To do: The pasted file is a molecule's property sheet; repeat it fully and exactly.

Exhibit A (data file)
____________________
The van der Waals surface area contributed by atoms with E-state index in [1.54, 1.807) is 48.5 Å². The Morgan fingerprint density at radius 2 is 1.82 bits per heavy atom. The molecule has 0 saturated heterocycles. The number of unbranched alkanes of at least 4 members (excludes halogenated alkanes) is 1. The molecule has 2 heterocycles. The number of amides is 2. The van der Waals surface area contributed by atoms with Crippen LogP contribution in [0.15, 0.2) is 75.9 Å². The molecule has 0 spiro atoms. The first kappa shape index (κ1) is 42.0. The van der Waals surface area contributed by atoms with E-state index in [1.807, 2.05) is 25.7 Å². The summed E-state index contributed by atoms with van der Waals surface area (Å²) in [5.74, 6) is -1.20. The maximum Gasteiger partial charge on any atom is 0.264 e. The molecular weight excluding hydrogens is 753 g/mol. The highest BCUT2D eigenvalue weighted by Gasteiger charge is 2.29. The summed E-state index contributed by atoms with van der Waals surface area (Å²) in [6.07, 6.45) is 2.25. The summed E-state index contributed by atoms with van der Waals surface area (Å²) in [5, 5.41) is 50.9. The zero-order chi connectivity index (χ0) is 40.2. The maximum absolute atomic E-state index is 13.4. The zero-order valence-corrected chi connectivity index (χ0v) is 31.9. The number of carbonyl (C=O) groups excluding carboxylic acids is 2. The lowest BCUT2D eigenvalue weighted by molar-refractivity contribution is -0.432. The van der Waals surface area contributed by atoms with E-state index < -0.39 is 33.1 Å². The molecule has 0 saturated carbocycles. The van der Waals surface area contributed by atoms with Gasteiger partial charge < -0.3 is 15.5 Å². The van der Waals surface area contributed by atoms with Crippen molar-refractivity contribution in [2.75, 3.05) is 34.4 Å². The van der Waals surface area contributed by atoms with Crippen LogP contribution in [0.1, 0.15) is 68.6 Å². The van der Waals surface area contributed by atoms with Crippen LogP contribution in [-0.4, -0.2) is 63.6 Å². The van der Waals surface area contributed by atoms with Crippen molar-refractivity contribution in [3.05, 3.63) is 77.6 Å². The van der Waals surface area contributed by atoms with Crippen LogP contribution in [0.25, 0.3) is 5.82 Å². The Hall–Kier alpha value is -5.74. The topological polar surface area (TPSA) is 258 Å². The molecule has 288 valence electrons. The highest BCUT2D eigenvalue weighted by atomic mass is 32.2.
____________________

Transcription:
The van der Waals surface area contributed by atoms with E-state index in [1.54, 1.807) is 48.5 Å². The Morgan fingerprint density at radius 2 is 1.82 bits per heavy atom. The molecule has 0 saturated heterocycles. The number of unbranched alkanes of at least 4 members (excludes halogenated alkanes) is 1. The molecule has 2 heterocycles. The number of amides is 2. The van der Waals surface area contributed by atoms with Crippen LogP contribution in [0.15, 0.2) is 75.9 Å². The molecule has 0 spiro atoms. The first kappa shape index (κ1) is 42.0. The van der Waals surface area contributed by atoms with E-state index in [1.807, 2.05) is 25.7 Å². The summed E-state index contributed by atoms with van der Waals surface area (Å²) in [5.74, 6) is -1.20. The maximum Gasteiger partial charge on any atom is 0.264 e. The molecular weight excluding hydrogens is 753 g/mol. The highest BCUT2D eigenvalue weighted by Gasteiger charge is 2.29. The summed E-state index contributed by atoms with van der Waals surface area (Å²) in [6.07, 6.45) is 2.25. The summed E-state index contributed by atoms with van der Waals surface area (Å²) in [5, 5.41) is 50.9. The zero-order chi connectivity index (χ0) is 40.2. The maximum absolute atomic E-state index is 13.4. The zero-order valence-corrected chi connectivity index (χ0v) is 31.9. The number of carbonyl (C=O) groups excluding carboxylic acids is 2. The lowest BCUT2D eigenvalue weighted by molar-refractivity contribution is -0.432. The van der Waals surface area contributed by atoms with E-state index < -0.39 is 33.1 Å². The molecule has 0 saturated carbocycles. The van der Waals surface area contributed by atoms with Gasteiger partial charge < -0.3 is 15.5 Å². The van der Waals surface area contributed by atoms with Crippen molar-refractivity contribution in [2.75, 3.05) is 34.4 Å². The van der Waals surface area contributed by atoms with Crippen LogP contribution in [0.1, 0.15) is 68.6 Å². The van der Waals surface area contributed by atoms with Crippen LogP contribution in [-0.4, -0.2) is 63.6 Å². The van der Waals surface area contributed by atoms with Crippen molar-refractivity contribution in [3.05, 3.63) is 77.6 Å². The van der Waals surface area contributed by atoms with Crippen LogP contribution in [0.25, 0.3) is 5.82 Å². The Hall–Kier alpha value is -5.74. The topological polar surface area (TPSA) is 258 Å². The molecule has 288 valence electrons. The highest BCUT2D eigenvalue weighted by atomic mass is 32.2.